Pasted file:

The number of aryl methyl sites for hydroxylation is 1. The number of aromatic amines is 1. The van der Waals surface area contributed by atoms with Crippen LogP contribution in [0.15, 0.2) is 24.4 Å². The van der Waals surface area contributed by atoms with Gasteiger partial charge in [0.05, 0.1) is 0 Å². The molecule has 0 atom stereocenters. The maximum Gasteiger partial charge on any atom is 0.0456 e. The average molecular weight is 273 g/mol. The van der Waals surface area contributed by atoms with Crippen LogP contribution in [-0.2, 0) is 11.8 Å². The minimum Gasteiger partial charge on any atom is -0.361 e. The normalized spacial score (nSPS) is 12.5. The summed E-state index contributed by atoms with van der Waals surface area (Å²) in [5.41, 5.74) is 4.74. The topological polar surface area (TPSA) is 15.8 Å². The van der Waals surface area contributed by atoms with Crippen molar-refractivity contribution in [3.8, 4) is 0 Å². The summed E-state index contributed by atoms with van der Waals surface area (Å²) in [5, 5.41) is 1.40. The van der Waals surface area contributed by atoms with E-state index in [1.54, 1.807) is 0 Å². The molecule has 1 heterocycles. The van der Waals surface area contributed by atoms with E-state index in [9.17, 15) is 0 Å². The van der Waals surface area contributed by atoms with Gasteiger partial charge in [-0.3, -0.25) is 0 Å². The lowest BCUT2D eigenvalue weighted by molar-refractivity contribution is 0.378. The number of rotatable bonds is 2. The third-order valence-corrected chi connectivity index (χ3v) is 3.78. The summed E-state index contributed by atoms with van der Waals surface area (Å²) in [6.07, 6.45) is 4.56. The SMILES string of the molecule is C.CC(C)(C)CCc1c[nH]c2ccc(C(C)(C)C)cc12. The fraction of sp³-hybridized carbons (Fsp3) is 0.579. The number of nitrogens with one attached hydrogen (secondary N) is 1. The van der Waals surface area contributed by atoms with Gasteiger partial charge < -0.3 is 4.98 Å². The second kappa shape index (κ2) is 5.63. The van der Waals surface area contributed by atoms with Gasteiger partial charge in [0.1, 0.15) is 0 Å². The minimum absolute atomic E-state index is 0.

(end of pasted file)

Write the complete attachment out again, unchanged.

The number of aryl methyl sites for hydroxylation is 1. The number of aromatic amines is 1. The van der Waals surface area contributed by atoms with Crippen LogP contribution in [0.15, 0.2) is 24.4 Å². The van der Waals surface area contributed by atoms with Gasteiger partial charge in [0.05, 0.1) is 0 Å². The molecule has 0 atom stereocenters. The maximum Gasteiger partial charge on any atom is 0.0456 e. The average molecular weight is 273 g/mol. The van der Waals surface area contributed by atoms with Crippen LogP contribution in [-0.2, 0) is 11.8 Å². The minimum Gasteiger partial charge on any atom is -0.361 e. The normalized spacial score (nSPS) is 12.5. The summed E-state index contributed by atoms with van der Waals surface area (Å²) in [5.41, 5.74) is 4.74. The topological polar surface area (TPSA) is 15.8 Å². The van der Waals surface area contributed by atoms with Crippen molar-refractivity contribution in [3.8, 4) is 0 Å². The summed E-state index contributed by atoms with van der Waals surface area (Å²) in [5, 5.41) is 1.40. The van der Waals surface area contributed by atoms with E-state index in [1.54, 1.807) is 0 Å². The molecule has 1 heterocycles. The van der Waals surface area contributed by atoms with E-state index in [9.17, 15) is 0 Å². The van der Waals surface area contributed by atoms with Gasteiger partial charge in [-0.3, -0.25) is 0 Å². The lowest BCUT2D eigenvalue weighted by molar-refractivity contribution is 0.378. The number of rotatable bonds is 2. The third-order valence-corrected chi connectivity index (χ3v) is 3.78. The summed E-state index contributed by atoms with van der Waals surface area (Å²) in [6.07, 6.45) is 4.56. The SMILES string of the molecule is C.CC(C)(C)CCc1c[nH]c2ccc(C(C)(C)C)cc12. The fraction of sp³-hybridized carbons (Fsp3) is 0.579. The number of nitrogens with one attached hydrogen (secondary N) is 1. The van der Waals surface area contributed by atoms with Gasteiger partial charge < -0.3 is 4.98 Å². The second kappa shape index (κ2) is 5.63. The van der Waals surface area contributed by atoms with Gasteiger partial charge in [0.1, 0.15) is 0 Å². The minimum absolute atomic E-state index is 0.